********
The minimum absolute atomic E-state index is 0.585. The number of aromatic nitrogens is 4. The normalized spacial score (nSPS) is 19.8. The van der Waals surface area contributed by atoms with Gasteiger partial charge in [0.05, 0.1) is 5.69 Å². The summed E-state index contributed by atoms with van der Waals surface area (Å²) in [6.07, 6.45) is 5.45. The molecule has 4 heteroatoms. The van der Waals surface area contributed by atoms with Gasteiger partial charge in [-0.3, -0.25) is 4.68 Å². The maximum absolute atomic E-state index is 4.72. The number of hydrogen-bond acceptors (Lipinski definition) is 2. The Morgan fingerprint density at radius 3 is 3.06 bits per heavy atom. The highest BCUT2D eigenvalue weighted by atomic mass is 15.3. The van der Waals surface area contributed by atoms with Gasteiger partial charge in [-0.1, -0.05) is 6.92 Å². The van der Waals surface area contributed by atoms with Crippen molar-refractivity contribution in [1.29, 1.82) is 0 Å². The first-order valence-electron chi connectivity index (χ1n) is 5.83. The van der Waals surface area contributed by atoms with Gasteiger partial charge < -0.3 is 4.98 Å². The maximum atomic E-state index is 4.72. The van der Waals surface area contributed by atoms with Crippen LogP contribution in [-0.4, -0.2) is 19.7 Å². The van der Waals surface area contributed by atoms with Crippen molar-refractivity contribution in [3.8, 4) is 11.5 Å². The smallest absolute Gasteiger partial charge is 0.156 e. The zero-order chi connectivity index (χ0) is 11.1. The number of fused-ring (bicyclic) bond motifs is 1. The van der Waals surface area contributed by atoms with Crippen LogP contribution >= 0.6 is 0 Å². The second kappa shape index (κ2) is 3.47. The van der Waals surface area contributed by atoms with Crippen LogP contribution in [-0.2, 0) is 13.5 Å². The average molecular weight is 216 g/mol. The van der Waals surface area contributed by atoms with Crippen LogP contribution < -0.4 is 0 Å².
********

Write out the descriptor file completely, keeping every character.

The minimum absolute atomic E-state index is 0.585. The number of aromatic nitrogens is 4. The normalized spacial score (nSPS) is 19.8. The van der Waals surface area contributed by atoms with Gasteiger partial charge in [0.05, 0.1) is 5.69 Å². The summed E-state index contributed by atoms with van der Waals surface area (Å²) in [6.07, 6.45) is 5.45. The molecule has 4 heteroatoms. The van der Waals surface area contributed by atoms with Gasteiger partial charge in [-0.3, -0.25) is 4.68 Å². The maximum absolute atomic E-state index is 4.72. The number of hydrogen-bond acceptors (Lipinski definition) is 2. The Morgan fingerprint density at radius 3 is 3.06 bits per heavy atom. The highest BCUT2D eigenvalue weighted by atomic mass is 15.3. The van der Waals surface area contributed by atoms with Gasteiger partial charge in [-0.1, -0.05) is 6.92 Å². The van der Waals surface area contributed by atoms with Crippen molar-refractivity contribution in [1.29, 1.82) is 0 Å². The first-order valence-electron chi connectivity index (χ1n) is 5.83. The van der Waals surface area contributed by atoms with Gasteiger partial charge < -0.3 is 4.98 Å². The maximum atomic E-state index is 4.72. The van der Waals surface area contributed by atoms with Crippen LogP contribution in [-0.4, -0.2) is 19.7 Å². The van der Waals surface area contributed by atoms with Crippen molar-refractivity contribution in [3.8, 4) is 11.5 Å². The smallest absolute Gasteiger partial charge is 0.156 e. The zero-order chi connectivity index (χ0) is 11.1. The number of fused-ring (bicyclic) bond motifs is 1. The van der Waals surface area contributed by atoms with Crippen LogP contribution >= 0.6 is 0 Å². The second kappa shape index (κ2) is 3.47. The van der Waals surface area contributed by atoms with Crippen LogP contribution in [-0.2, 0) is 13.5 Å². The average molecular weight is 216 g/mol. The van der Waals surface area contributed by atoms with Crippen LogP contribution < -0.4 is 0 Å².